When the city of Seville, Spain commissioned a waterfront terminal in order to attract cruise ship tourism, the Port Authority jumped on the shipping container boat. Soon, the organization determined that the terminal might also act as a multifunctional exhibition center and showroom that could be flexible, extendable, and could even be moved to accommodate an unexpected number of visitors. While repurposed shipping containers often invoke the aesthetic of manufacturing and industry, Hombre de Piedra + Buró4 uses these vessels in a way that exudes the glamor and elegance of a luxury cruise.
The shipping containers are placed in parallel arrangement, separated from one another by one container's width of distance. In each "high cube," the lower container features double height ceilings. On the west and east side of the row of upper volumes, adjustable windows allow river breezes to clear heat buildup, which can become excessive in the Seville sun. The exterior white paint, with its special composition of ceramic microspheres, reflects up to 90% of solar radiation to further alleviate warming.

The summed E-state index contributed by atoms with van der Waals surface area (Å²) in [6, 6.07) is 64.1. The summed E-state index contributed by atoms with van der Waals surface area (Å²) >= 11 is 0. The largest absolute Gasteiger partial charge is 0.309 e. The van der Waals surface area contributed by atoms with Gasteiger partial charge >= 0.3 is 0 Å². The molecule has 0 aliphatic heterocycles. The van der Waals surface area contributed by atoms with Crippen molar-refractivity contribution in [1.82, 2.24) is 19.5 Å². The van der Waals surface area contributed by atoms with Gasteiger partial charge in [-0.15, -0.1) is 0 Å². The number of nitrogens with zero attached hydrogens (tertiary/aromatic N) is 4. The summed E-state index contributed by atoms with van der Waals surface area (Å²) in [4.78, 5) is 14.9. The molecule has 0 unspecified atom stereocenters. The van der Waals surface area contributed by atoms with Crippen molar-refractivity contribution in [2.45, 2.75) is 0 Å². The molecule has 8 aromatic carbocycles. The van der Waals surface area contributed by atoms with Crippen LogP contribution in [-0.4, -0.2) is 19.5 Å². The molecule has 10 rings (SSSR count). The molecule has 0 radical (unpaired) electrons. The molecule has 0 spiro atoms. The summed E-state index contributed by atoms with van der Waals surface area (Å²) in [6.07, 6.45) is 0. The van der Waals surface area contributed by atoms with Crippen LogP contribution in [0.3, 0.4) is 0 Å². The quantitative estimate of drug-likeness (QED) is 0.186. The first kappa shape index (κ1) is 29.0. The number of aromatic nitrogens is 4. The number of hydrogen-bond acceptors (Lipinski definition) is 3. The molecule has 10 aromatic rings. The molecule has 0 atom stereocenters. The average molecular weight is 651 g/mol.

On the lower level, extensive glass walls connect the multipurpose space to the river. Container doors removed from the upper level are reused on the ground floor to create entrances between the volumes. The ribbed texture of the walls is visible throughout the design, constantly reminding the viewer of its industrial origin.
These details combine to create a dynamic space. When illuminated by the sun, the Terminal becomes activated by a checkerboard-pattern of light, complemented by views of the glimmering waterfront.
Because the assembly of the terminal had to occur between two cruise dockings, the architects built the remarkable structure in only 15 days. Most of the modular construction was completed inside a warehouse, allowing for more precise on-site construction and allowing the work to be finished on time.
Simple, sleek, and sustainable, Seville's new terminal is a welcoming greeting to cruise ship passengers.